A police officer shot an antigovernment protester at point-blank range, while across town a man arguing with protesters was set on fire. Both are in the hospital in critical condition.

Confrontations continued into the night after Carrie Lam, the chief executive, condemned the unrest and said the protesters were bringing the territory "to the brink of no return." She vowed that the government would not to give in to their demands.

We looked at the vast network of volunteers sustaining the Hong Kong protest movement, from ordinary people handing out bottled water and red bean soup, to doctors and nurses who work in clandestine clinics.

Javier Mamani/Getty Images

6. Bolivia's former president called for resistance to the country's new interim government. Above, his supporters complied.

Evo Morales, who resigned after unrelenting protests over a disputed election, said he was the victim of a "coup." And it's complicating efforts to hold new elections, with lawmakers set to meet Tuesday morning to figure it out.

The country has plunged into constitutional crisis: All the top officials who could legally form a caretaker government have resigned. We explain what could come next.

Pool photo by Ben Stansall

7. Prime Minister Boris Johnson is under fire for withholding a parliamentary report on Russia's involvement in the Brexit referendum until after British voters go to the polls on Dec. 12.

Unsavory details have been leaking out about how Russian oligarchs funneled money to Conservative Party politicians, fomenting conspiracy theories and stoking fears that Russia could intervene this time, too, with the aim of securing Brexit and weakening the European Union.

Hillary Clinton, in London on a book tour with her daughter, Chelsea, criticized Mr. Johnson's decision in an interview with The Guardian.

Russia also intervened in elections in Madagascar, a Times investigation found, but the motive appeared simpler: profit.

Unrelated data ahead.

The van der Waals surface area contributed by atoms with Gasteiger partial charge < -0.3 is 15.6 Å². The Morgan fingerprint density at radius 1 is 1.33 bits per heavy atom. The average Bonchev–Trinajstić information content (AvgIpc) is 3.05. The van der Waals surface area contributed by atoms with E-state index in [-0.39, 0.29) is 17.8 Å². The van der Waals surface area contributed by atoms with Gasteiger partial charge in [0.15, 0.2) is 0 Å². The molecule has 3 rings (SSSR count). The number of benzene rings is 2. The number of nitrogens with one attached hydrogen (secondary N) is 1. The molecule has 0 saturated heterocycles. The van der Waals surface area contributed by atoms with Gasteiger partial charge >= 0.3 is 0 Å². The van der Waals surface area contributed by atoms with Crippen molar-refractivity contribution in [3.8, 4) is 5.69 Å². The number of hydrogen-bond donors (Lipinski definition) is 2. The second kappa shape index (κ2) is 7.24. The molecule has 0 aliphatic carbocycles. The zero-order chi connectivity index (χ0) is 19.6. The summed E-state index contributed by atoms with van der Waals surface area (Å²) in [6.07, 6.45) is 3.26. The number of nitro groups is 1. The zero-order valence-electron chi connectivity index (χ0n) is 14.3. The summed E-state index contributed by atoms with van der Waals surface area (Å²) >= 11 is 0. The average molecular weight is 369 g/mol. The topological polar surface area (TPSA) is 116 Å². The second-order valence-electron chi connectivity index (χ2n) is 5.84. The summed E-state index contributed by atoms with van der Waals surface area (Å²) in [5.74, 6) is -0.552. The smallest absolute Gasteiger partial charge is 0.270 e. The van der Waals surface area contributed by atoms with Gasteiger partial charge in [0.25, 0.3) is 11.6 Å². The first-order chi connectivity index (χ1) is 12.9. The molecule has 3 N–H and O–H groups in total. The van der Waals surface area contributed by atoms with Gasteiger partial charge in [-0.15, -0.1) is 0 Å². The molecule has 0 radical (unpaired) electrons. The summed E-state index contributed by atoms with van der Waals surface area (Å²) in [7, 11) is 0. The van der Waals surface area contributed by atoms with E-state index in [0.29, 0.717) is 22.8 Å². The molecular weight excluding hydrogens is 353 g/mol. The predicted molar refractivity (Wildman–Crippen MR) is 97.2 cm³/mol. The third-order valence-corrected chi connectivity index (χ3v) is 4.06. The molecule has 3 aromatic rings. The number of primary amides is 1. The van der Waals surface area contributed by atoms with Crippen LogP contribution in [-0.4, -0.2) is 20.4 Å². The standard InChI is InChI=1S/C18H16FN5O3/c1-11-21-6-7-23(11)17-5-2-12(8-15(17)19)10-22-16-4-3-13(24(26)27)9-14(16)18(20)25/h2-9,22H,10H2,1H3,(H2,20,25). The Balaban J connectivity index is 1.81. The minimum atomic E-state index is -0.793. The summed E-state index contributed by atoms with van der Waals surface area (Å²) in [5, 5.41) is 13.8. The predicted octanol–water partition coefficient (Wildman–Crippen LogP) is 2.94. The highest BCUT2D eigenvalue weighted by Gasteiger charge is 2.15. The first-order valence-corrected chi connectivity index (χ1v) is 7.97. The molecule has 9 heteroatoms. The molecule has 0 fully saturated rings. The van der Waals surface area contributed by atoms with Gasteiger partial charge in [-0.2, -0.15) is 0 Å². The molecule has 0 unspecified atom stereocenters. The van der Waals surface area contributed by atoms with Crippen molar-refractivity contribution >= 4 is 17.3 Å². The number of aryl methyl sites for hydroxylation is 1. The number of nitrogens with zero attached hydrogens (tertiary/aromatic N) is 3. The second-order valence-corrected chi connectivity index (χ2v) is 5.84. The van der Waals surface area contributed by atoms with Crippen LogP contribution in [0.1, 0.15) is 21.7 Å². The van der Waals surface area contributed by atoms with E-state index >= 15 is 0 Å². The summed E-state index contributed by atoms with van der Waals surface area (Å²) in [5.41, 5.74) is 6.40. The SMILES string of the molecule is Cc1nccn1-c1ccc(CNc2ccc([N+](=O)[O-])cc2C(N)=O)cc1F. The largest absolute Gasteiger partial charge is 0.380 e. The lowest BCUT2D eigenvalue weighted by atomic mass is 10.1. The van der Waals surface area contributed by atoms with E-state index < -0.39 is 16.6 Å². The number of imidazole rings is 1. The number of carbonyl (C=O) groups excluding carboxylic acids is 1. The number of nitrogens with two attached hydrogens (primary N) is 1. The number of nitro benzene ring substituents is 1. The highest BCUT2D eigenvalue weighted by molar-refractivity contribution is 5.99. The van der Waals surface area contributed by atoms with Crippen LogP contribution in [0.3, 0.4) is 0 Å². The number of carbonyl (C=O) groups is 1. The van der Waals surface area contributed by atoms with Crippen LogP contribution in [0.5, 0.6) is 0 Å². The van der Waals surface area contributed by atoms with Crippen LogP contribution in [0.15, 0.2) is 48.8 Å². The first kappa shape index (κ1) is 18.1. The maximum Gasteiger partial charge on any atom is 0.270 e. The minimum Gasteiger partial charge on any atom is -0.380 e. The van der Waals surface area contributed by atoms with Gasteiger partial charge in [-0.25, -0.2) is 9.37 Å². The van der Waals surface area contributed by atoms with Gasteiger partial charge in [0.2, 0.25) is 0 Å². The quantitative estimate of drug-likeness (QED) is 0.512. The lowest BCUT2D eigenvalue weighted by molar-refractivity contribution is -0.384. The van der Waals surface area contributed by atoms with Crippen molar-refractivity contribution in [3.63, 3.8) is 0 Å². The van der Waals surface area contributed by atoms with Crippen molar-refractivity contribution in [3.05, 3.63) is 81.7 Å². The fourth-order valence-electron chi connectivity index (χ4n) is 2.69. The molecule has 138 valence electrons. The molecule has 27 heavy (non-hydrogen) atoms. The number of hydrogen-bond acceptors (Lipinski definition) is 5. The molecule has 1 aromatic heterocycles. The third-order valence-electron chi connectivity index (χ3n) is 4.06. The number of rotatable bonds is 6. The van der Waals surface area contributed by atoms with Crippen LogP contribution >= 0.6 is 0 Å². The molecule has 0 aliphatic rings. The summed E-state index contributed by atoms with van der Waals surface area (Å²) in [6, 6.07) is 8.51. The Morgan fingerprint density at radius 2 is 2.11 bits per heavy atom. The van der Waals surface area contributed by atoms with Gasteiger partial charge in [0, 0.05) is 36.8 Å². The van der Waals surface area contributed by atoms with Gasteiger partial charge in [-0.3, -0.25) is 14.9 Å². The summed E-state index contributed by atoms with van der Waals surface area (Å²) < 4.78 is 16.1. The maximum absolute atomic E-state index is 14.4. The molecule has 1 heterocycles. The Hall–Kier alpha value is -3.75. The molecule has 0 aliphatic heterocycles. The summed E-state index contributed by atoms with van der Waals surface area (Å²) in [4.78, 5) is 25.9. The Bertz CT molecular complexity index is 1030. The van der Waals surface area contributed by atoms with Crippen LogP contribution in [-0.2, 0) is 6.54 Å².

Adam Hunger/Associated Press

8. The National League Rookie of the Year will be announced a few minutes after we post this briefing, but all bets are on Pete Alonso.

The New York Mets first basemen, who set a rookie record with 53 homers, would be the sixth member of the team to be so honored.

And our sports reporters digested the first week of college basketball (Cole Anthony!) and Week 10 in the N.F.L. (Ravens!)

via @ballerbusters

9. An Instagram account called @BallerBusters is calling out scammers.

The target: false promises that a lavish life full of cars, money and women can be yours — for a price.

Recently, the account targeted a drop-shipping entrepreneur, or middleman for online sales. He said he was a teenager, and showed off what he said was his $8 million penthouse; @BallerBusters found photographs proving that the home was an Airbnb rental.

The anonymous person behind the account also regularly calls out entrepreneurs for showing off fake watches and posing in rented private jets.

Left, Artokoloro Quint Lox Limited, via Alamy; Mariano Garcia, via Alamy

10. And finally, the art and science of darkness.

Natalie Angier, our Pulitzer Prize-winning science writer, looks at how researchers are racing to create efficient light traps, fabricating materials that look "ever darker, ever flatter, ever more ripped from the void."

She goes into the theory and meaning of black, but also discusses the myriad practical uses for ultra-black: in solar power generators, radiometers, industrial baffles and, of course, telescopes primed to detect light changes in space (if satellite pollution still allows).

Have a starry, starry night.